Global Warming Archive
12 December 2013, 10:17 AM ET
The banning of ozone-depleting chemicals hasn't yet caused detectable improvements in the Antarctic ozone hole. That's not because the hole isn't healing. Rather, wind patterns are responsible for the varying size of the ozone hole.
11 December 2013, 12:39 PM ET
Scientists are studying how the warming climate is effecting the vegetation on Greenland's tundra, where woody shrubs are replacing grasslands, which could change how much carbon dioxide is absorbed from the atmosphere.
11 December 2013, 12:00 PM ET
Wildfires may be getting worse in the western United States, and hotter, drier weather that comes with climate change may be to blame.
11 December 2013, 11:26 AM ET
The trail of twisted metal and torn roofs left behind by massive twisters is growing longer and wider, a sign that tornadoes are stronger since the mid-1990s.
10 December 2013, 04:29 PM ET
Diatoms, a type of algae, are an excellent way to measure climate change because of how they respond to the climate and how lake ecosystems might be affected by those changes.
10 December 2013, 03:13 PM ET
Human-caused climate change may have worsened drought in Syria, indirectly contributing to unrest and eventual civil war in the country, a new study finds.
10 December 2013, 01:20 PM ET
The higher levels of carbon dioxide in the atmosphere could spur mold to grow more allergenic proteins, exacerbating people's response to the fungus, new research finds.
10 December 2013, 09:32 AM ET
Water poured onto crops in the Western United States may evaporate and be carried by winds to the East Coast, making the North Atlantic summers slightly wetter, new research suggests.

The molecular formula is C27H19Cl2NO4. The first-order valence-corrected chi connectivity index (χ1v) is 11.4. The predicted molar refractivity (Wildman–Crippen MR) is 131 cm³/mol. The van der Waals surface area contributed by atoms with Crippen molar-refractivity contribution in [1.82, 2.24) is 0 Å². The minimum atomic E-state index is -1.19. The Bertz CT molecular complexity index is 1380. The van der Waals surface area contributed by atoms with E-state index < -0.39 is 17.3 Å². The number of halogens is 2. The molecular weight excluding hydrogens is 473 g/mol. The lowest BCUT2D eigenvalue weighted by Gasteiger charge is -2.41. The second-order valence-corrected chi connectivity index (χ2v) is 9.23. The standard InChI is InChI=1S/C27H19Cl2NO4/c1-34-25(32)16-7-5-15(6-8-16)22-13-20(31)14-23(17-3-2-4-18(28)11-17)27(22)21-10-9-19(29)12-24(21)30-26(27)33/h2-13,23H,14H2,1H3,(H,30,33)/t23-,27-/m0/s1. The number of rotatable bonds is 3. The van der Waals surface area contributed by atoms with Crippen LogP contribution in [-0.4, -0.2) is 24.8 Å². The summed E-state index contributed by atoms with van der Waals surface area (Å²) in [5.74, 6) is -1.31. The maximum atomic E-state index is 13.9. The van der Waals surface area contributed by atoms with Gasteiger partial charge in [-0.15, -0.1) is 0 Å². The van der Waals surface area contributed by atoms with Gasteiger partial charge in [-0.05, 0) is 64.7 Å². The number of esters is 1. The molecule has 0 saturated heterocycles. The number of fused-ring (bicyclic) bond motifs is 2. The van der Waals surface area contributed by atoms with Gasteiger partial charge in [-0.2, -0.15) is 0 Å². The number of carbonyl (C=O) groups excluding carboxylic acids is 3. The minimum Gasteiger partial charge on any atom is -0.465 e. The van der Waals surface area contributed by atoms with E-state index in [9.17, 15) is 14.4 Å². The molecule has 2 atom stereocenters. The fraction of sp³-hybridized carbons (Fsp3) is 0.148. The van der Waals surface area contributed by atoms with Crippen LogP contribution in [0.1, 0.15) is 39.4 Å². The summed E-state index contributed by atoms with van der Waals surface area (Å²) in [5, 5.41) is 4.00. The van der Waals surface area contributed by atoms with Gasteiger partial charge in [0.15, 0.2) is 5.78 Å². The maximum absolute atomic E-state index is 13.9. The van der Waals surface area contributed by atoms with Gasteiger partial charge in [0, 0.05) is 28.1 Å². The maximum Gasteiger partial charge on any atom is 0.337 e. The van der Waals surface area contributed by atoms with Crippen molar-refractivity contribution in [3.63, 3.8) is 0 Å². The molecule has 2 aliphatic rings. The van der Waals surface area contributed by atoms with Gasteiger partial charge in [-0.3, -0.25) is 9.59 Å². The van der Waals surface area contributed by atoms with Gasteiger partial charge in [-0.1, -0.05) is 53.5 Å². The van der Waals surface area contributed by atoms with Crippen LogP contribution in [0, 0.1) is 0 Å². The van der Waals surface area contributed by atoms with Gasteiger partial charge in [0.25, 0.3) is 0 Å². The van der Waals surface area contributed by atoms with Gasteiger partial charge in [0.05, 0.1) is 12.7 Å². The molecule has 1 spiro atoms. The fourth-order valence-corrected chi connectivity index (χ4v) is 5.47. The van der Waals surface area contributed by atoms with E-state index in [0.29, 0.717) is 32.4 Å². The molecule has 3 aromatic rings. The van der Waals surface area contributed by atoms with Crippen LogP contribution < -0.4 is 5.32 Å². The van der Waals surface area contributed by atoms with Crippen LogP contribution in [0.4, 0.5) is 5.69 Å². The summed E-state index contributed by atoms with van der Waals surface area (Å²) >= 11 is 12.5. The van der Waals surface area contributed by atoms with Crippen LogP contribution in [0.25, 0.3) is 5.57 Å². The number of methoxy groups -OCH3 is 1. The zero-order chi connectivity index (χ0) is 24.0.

09 December 2013, 05:05 PM ET
Bacteria that hitch a ride on methane bubbles from the ocean floor may devour the greenhouse gas before it has a chance to enter the atmosphere, new research suggests.
08 December 2013, 03:40 PM ET
Thirty years of shrinking Arctic sea ice has boosted extreme summer weather, including heat waves and drought, in the U.S and elsewhere.
06 December 2013, 09:38 PM ET
Is existing evidence for a warming climate enough for people to act?
06 December 2013, 04:36 PM ET
More than 20,000 scientists will descend on San Francisco this week for the annual meeting of the American Geophysical Union.
06 December 2013, 11:25 AM ET
More than 20,000 scientists will descend on San Francisco Monday for the annual meeting of the American Geophysical Union.
05 December 2013, 07:05 PM ET
Arctic drilling brings great risks for few rewards.
04 December 2013, 03:27 PM ET
Famed climate scientist James Hansen and colleagues from a diverse array of disciplines, including economist Jeffrey Sachs, make the case that warming needs to be kept below the widely cited figure of 2 degrees Celsius, by means of a carbon tax.
04 December 2013, 10:04 AM ET
As waters rise around New York, so does a city park.
04 December 2013, 12:06 AM ET
Natural history museum records are most often associated with preserved specimens, kept with information about the place and time of collection.